On Thursday morning the conference also gave the delegates a choice between visits to Amsterdam’s Theosophical Library and the Ritman Library, where an exhibition ‘Beauty as the Imprint of the Cosmos’ was held in partnership with the HHP. The Ritman has a large collection of books on comparative religion, gnosis, esotericism, Hermeticism and related subjects. It has also set up a blog on the conference, in which some of the lectures are illustrated and discussed.(22) [328]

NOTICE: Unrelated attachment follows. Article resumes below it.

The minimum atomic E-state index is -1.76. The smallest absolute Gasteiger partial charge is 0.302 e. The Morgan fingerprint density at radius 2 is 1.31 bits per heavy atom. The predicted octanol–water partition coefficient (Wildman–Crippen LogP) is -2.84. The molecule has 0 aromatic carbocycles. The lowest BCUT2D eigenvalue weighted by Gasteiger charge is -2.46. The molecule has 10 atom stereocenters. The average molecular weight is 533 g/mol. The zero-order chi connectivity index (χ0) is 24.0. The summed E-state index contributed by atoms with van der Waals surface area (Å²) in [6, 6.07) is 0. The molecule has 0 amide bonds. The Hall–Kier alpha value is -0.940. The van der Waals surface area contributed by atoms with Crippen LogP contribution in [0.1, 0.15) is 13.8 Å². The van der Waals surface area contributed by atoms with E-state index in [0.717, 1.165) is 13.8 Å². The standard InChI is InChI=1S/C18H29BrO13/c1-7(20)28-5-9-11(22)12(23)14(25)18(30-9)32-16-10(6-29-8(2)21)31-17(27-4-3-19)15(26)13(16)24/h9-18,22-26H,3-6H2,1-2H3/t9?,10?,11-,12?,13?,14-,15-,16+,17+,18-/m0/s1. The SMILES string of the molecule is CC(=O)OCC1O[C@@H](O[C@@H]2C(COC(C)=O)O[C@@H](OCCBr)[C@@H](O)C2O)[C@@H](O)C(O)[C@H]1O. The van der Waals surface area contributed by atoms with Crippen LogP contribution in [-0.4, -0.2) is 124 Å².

This report can only give a ‘taste’ of a few of the highlights of the conference, and, as the appeal of the individual arts and countries will vary from one person to another, the choice of which to discuss here will have to be personal. One session which I found appealing, for example, was on the Symbolist movement of the late nineteenth century. In this session, Paul Sérusier, was discussed by Christel Naujoks. Sérusier, a founding member of the painting group known as the Nabis (prophets), reacted against the Impressionists. Nabi art aimed to depict symbols and ideas (rather than exact physical reality) by the use of pure colour and line. With his ideas greatly influenced by Schuré’s book ‘The Great Initiates’, Sérusier painted subjects from Hindu mythology and depictions of the Mysteries of Eleusis. Another interesting talk in this session was Sarah Turner’s ‘Orphic Modernity’. It examined a group called the Theosophical Arts Circle, founded in London by Clifford Bax. Its journal, ‘Orpheus’, published between 1907 and 1914, had an important input from Jean Delville, the Belgian Symbolist painter who was living in London at that time. Many other artists with an interest in Theosophical subjects are also represented in the journal, a publication well worth looking at in detail.